After passing your level 1 exam, you can become more awesome by doing the SBINZ level 2 exam. Getting an SBINZ level 2 means you will be able to teach intermediate snowboarders and are internationally recognized as an instructor. The other advantage is that snowboarding becomes more interesting since you can move on from green slopes to off-piste and blue slopes.
Doing an SBINZ level 2 is like eating more healthy foods. You might think it’s not possible with the budget you have and you also can’t imagine yourself getting excited about salad every dinnertime but when you decide to make the leap into awesomeness you actually figure out that salad is pretty good and it makes you feel healthy. Add some tomatoes in there and a smooth honey vinegar dressing and it gets even more exciting.
Freestyle level 2 riding tasks are like this salad. You add some rotation and pressure to the 50-50 box riding of the level 1 exam and there you have it: not only nutritional but exciting too.
Like the level 1 exam, there are three components. You have to pass all of them to pass the exam. If you fail one or two components, you only have to retake the component you failed.
The three components are rider analysis, teaching and riding tasks.
The best thing about the level 2 exam is that you get to look at snowboarding students riding and point out everything that’s wrong with them on two occasions: a written and a verbal assessment.
To prepare yourself, SBINZ purposely filmed crappy snowboarders for you to practice your analysis on. To find out what type of questions you might be expecting from your examiner, you can find the written analysis test and the verbal analysis outline on the SBINZ level 2 page.
On the last day of the exam, you will need to show off your teaching skills to your examiner with the other snowboarders of your group pretending to be students. Make your lessons fun and follow the progression.
For freestyle teaching you need to teach 180’s front- and backside and nose rolls. Show them off to the examiner to score great points. Safety, group handling and fun are key factors of your teach. Keep your talking to a minimum. They don’t like instructors japping too much as it makes students confused.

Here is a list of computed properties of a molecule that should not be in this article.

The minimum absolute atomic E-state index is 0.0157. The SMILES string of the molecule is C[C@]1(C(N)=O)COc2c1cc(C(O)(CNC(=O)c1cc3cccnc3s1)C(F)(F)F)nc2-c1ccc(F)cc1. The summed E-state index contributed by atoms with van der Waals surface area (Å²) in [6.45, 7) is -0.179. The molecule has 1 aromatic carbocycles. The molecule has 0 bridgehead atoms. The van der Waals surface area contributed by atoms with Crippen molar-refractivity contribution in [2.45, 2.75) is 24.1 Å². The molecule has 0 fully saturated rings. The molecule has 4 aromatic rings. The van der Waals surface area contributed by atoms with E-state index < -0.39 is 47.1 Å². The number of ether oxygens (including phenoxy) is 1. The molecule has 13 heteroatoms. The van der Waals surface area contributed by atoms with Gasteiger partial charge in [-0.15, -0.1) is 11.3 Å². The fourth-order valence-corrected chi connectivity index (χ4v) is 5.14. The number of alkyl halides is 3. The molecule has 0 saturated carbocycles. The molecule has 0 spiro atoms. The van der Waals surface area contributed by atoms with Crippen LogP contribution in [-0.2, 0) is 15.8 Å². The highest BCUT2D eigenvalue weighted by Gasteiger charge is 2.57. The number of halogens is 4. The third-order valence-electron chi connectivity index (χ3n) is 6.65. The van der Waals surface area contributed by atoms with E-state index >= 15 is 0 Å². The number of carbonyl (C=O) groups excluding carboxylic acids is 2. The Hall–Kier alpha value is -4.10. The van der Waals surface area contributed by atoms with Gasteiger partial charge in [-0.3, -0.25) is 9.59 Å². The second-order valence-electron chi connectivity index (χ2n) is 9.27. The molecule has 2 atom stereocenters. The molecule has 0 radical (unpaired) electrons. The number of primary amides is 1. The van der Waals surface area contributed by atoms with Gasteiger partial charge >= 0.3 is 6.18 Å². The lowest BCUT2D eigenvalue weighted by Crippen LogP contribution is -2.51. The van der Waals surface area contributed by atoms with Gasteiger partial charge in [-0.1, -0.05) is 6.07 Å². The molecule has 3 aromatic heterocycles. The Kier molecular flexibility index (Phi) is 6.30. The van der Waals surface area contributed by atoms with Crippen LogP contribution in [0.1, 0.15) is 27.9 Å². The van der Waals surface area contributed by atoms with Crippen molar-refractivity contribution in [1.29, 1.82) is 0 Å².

Introduction to carving starting with edged traverses, edged arcs, edged J-turns, edged C-turns and finally edged carve turns. You don’t have to make your students GS racers. The aim is to tilt that snowboard and ride the edges.
Safety is a big one to mention since you are traversing loads and taking speed.
You will be teaching an introduction to freeriding with the two main things passive and active absorption. Use a low edge angle in regards to passive absorption. For active absorption you’re teaching independent active absorption by practicing bad ollies and tell students to suck up their knees as much as possible.
SBINZ made a video for this exam as well.
On a note, you’re supposed to do an ollie and 50-50 for the level 1 exam. The video also seems to miss that you need to do an areal awareness trick on a small jump. Aerial awareness means a grab, shifty or wiggle.
The freestyle part of the exam is the most fun of it all, since this is where you can send it. Taking air will make you feel like Rosalind Franklin after she discovered DNA’s double helix structure.
For the demonstration there are two features you need to hit plus two flatland tricks.
On a small box you need to do a boardslide, either front or backside without hopping. Second trick is a press, either nose or tailpress without hopping.
A basic straight air on a small jump followed by an aerial awareness trick.
You need to do nose rolls and switch nose rolls across the slope and 180’s front and backside and both in switch as well. For both tricks you need to be able to teach the progressions for your teaching assessment.
Switch skidded turns
The basic turn for teaching a beginner but done switch. For the level 2 exam, you’re teaching an introduction to freestyle, so you need to learn how to ride switch. Practice switch riding whenever you can, especially when you are bored mid season from doing the same slopes over and over again. Even the most boring runs suddenly become exciting when you ride switch.
For a level 3 and the freestyle level 1, you’ll be doing pretty much everything normal and switch.
Going on easy off pist terrain, you need to ride in as smooth as you are riding on piste. This means taking turns on whichever place you can find and graciously sucking up those knees on bumps.
Slicing that butter, expect to make carved turns on a green slope. Medium to large turns. Watch out for traffic, since they don’t close off the slopes for the exam. In the worse case scenario you’ll be carving with flat light.
Do an SBINZ level 2 exam if you want to get better at snowboarding and want to teach more intermediate lessons. Take a look at the SBINZ website for more info.